In the human brain, cells talk to one another through the routine exchange of electrical signals. But when people fall into a deep sleep, the higher regions of the brain - regions that during waking hours are a bustling grid of neural dialogue - apparently lose their ability to communicate effectively, causing consciousness to fade.
September 28, 2005
The failure of the Wisconsin State Senate to amend Assembly Bill 499, which effectively criminalizes a promising area of biomedical research, sends a frightening message to Wisconsin's research community. Scientists in many fields view this with alarm.
September 13, 2005
Modern neuroscience is advancing understanding of the brain and behavior at a pace that few could have imagined even five years ago. The resulting knowledge is transforming our understanding of brain function in health and disease, with profound implications for society. Recognizing this, two UW–Madison faculty now have created a new dual-degree graduate program in Neuroscience and Public Policy to train students how to apply this knowledge to problems in public policy.
September 6, 2005
NanoBucky, created in the research lab of UW–Madison chemistry professor Robert Hamers, is composed of tiny carbon nanofiber “hairs,”each just 75 nanometers in diamete
August 31, 2005
One of the greatest agricultural and evolutionary puzzles is the origin of maize - and part of the answer may lie in a plot of corn on the western edge of Madison, where a hybrid crop gives new life to ancient genetic material. A UW–Madison genetics team has demonstrated that a single gene, called tga1, controls kernel casing in maize — evidence that modest alterations in single genes can cause dramatic changes in the way traits are expressed.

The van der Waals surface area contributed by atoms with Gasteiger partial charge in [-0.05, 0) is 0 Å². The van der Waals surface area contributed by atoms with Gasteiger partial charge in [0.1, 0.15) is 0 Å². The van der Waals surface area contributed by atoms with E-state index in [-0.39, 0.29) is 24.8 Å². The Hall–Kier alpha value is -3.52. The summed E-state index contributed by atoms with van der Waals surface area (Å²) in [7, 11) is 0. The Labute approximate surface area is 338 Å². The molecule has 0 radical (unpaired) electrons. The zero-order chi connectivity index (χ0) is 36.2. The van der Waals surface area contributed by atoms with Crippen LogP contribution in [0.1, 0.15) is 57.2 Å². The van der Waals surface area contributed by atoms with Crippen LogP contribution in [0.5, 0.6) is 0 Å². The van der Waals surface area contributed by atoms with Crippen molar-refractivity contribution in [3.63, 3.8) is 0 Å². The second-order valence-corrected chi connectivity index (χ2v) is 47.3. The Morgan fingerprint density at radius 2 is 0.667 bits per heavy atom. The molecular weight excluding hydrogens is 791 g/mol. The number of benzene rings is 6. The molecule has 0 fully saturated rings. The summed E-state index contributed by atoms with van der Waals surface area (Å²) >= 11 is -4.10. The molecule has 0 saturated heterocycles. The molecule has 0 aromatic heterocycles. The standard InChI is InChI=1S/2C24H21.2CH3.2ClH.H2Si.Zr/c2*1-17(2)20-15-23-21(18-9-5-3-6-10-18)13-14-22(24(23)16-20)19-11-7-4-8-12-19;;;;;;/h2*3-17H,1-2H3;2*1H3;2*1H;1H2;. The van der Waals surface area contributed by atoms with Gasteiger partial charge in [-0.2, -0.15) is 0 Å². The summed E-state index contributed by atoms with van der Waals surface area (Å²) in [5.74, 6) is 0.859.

August 30, 2005
Scientists have a rare opportunity to define public discourse over nanotechnology, if they provide citizens with easily digestible information about the emerging technology, a UW–Madison journalism professor says.
August 29, 2005
The mere mention of a stressful word like "wheeze" can activate two brain regions in asthmatics during an attack, and this brain activity may be associated with more severe asthma symptoms, according to a study by UW–Madison researchers and collaborators.
August 24, 2005
Researchers at UW–Madison have made the surprising finding that estrogen-and even dopamine, a neurotransmitter-also play critical roles in the development of aggressive social play behaviors. The work may one day help diagnose new autism cases and potentially pave the way for new hormone-based therapeutic approaches that counteract the social difficulties of autism.
August 10, 2005
Inserted through the skin and into a vein, long-term intravascular devices such as IV catheters deliver to patients a range of life-saving medications, nutrition and fluids, among other uses. But these life-saving devices also can provide a furtive pipeline for germs from the external world to gain access to the bloodstream of patients. A new finding at UW–Madison may help solve this medical conundrum.
August 8, 2005
Employing a simple new technique to manipulate the sugars that power many front-line drugs, a team of Wisconsin scientists has enhanced the anti-cancer properties of a digitalis, a drug commonly used to treat heart disease.